Straight to the Source

Sourcing sustainable food starts with communication and can result in innovative solutions.

By thresa pattee on January 19, 2017


The journey toward healthier patients, communities and environments can take many paths. The creation of a sustainable food system does not come about from a single course, but instead from many innovations cutting through the landscape. Like a delta feeding a fertile valley, each new innovation acts as tributary, adding more life and increasing the richness of the soil. From direct vendor relationships to multilevel supply chain engagement, many solutions exist, addressing not only internal sourcing goals, but also acting as market transformers.

No. 1—Farm to Cafeteria: Direct Purchasing from Producers

For the past few years, Grant Fletcher, system director for healthy living and sustainability at Bronson Health System in Michigan, has been focused on changing the way Bronson sources food for its patients and employees. He and his colleagues are working to support local economic development, add diversity to the regional foodshed and provide patrons with healthy, delicious food.

For example, Bronson’s values and goals positioned it to transition from processed egg products to locally produced whole eggs without preservatives or fillers. Norm Carlson, of Naturally Norm’s Farms, and Joe Koopsen, of Joe’s Farm, both local farmers raising pastured chickens without routine antibiotics, were already selling eggs to a number of local businesses.

The pairing with Bronson was a natural extension of Carlson’s business, helping to further anchor him as a regional producer. Naturally Norm’s is now the primary egg supplier for Bronson Methodist Hospital. For Koopsen, a partnership with Bronson represented an opportunity to grow his operations. Building on a relationship with Bronson that first started at the Bronson Winter Market, Koopsen has now become the primary egg supplier for Bronson Battle Creek.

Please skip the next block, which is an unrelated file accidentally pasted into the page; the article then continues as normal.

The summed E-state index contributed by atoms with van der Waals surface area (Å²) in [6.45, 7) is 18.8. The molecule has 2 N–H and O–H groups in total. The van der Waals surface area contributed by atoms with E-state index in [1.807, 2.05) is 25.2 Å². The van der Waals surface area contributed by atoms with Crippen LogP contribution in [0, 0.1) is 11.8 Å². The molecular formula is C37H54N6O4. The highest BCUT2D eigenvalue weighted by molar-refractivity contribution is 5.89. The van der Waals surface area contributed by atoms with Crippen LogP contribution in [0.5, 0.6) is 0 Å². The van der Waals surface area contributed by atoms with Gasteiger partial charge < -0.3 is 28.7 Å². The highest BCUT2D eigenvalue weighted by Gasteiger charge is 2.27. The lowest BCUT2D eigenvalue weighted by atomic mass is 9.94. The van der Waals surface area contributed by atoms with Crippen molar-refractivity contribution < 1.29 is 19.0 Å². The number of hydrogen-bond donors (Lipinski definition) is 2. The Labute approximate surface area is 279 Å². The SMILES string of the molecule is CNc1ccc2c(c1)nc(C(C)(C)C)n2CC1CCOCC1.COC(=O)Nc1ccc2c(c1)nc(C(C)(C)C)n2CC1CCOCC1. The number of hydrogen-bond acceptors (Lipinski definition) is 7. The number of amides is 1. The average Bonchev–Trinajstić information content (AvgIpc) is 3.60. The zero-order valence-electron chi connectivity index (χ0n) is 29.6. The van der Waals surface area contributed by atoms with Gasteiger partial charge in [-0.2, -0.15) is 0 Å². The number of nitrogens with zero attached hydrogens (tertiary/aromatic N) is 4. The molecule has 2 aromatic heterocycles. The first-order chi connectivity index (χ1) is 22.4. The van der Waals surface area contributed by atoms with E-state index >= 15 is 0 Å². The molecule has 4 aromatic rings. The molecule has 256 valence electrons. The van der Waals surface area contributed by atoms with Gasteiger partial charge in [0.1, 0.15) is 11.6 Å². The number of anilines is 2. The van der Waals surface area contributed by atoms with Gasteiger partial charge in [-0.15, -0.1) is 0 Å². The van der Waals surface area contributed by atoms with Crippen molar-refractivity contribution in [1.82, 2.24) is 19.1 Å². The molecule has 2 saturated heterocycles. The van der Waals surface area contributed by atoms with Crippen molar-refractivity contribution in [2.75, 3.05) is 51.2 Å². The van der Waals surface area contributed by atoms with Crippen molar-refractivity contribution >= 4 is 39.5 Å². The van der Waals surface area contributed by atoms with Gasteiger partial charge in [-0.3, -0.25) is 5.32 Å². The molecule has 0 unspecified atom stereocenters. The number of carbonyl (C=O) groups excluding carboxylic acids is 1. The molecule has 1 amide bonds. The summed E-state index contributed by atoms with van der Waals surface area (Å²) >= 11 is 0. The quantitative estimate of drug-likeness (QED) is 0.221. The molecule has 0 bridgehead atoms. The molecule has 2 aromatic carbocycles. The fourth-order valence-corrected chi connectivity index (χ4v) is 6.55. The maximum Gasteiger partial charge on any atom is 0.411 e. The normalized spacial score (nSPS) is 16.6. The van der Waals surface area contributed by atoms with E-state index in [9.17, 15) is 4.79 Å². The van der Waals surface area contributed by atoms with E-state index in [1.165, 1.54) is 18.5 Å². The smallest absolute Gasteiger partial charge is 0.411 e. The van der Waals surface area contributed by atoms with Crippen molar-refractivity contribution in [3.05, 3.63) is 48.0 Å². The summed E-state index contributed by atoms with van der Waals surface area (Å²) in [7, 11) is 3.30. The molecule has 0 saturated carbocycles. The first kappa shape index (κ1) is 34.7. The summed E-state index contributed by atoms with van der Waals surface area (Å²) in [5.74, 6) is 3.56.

Fletcher credits their success to the support of leadership and the flexibility and autonomy given to the food service teams at both facilities. “Any organization can do this if the administration, the executives and the thought leaders are at the table,” said Fletcher. He is targeting a goal of 50 to 60 percent of locally sourced food in the near future, with his efforts now turning to sourcing local, sustainably raised protein such as whole chickens and whole turkeys.

The steady stream of business that the hospitals provide to Koopsen, Carlson and future local partners is how Bronson is helping to transform the food system, supporting the growth and resiliency of sustainable local suppliers.

No. 2—Aggregation and Activation: Hospitals Working Together to Improve Sourcing Options

One hospital or system working to source sustainable products is powerful, but when hospitals and systems team up with others in the region, that voice is magnified and the potential for what they can accomplish grows.